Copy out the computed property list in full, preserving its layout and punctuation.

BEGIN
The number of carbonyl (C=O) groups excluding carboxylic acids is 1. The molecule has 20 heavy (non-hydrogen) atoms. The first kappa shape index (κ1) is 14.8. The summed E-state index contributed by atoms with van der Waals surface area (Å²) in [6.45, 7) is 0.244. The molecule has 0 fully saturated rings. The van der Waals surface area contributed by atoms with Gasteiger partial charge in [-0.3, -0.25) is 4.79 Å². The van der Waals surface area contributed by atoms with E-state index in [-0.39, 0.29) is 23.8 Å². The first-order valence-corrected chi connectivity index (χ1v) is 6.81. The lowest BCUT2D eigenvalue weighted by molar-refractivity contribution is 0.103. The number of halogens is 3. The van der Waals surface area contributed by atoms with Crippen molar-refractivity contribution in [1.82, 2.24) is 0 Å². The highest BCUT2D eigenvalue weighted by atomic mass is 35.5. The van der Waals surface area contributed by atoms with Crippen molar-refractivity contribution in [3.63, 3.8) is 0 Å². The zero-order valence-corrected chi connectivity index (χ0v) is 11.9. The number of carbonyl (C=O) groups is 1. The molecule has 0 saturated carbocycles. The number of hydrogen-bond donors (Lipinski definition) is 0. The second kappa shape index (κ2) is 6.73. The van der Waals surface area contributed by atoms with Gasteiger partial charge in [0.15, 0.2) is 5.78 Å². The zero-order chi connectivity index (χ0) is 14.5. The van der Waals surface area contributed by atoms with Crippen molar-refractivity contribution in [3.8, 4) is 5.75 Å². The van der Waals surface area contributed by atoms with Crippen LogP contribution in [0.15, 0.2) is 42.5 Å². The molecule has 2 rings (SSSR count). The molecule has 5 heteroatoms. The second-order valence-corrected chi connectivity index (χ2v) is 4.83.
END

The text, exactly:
The number of carbonyl (C=O) groups excluding carboxylic acids is 1. The molecule has 20 heavy (non-hydrogen) atoms. The first kappa shape index (κ1) is 14.8. The summed E-state index contributed by atoms with van der Waals surface area (Å²) in [6.45, 7) is 0.244. The molecule has 0 fully saturated rings. The van der Waals surface area contributed by atoms with Gasteiger partial charge in [-0.3, -0.25) is 4.79 Å². The van der Waals surface area contributed by atoms with E-state index in [-0.39, 0.29) is 23.8 Å². The first-order valence-corrected chi connectivity index (χ1v) is 6.81. The lowest BCUT2D eigenvalue weighted by molar-refractivity contribution is 0.103. The number of halogens is 3. The van der Waals surface area contributed by atoms with Crippen molar-refractivity contribution in [1.82, 2.24) is 0 Å². The highest BCUT2D eigenvalue weighted by atomic mass is 35.5. The van der Waals surface area contributed by atoms with Crippen molar-refractivity contribution in [3.63, 3.8) is 0 Å². The zero-order valence-corrected chi connectivity index (χ0v) is 11.9. The number of carbonyl (C=O) groups is 1. The molecule has 0 saturated carbocycles. The number of hydrogen-bond donors (Lipinski definition) is 0. The second kappa shape index (κ2) is 6.73. The van der Waals surface area contributed by atoms with Gasteiger partial charge in [0.15, 0.2) is 5.78 Å². The zero-order chi connectivity index (χ0) is 14.5. The van der Waals surface area contributed by atoms with Crippen molar-refractivity contribution in [3.8, 4) is 5.75 Å². The van der Waals surface area contributed by atoms with Crippen LogP contribution in [0.15, 0.2) is 42.5 Å². The molecule has 2 rings (SSSR count). The molecule has 5 heteroatoms. The second-order valence-corrected chi connectivity index (χ2v) is 4.83.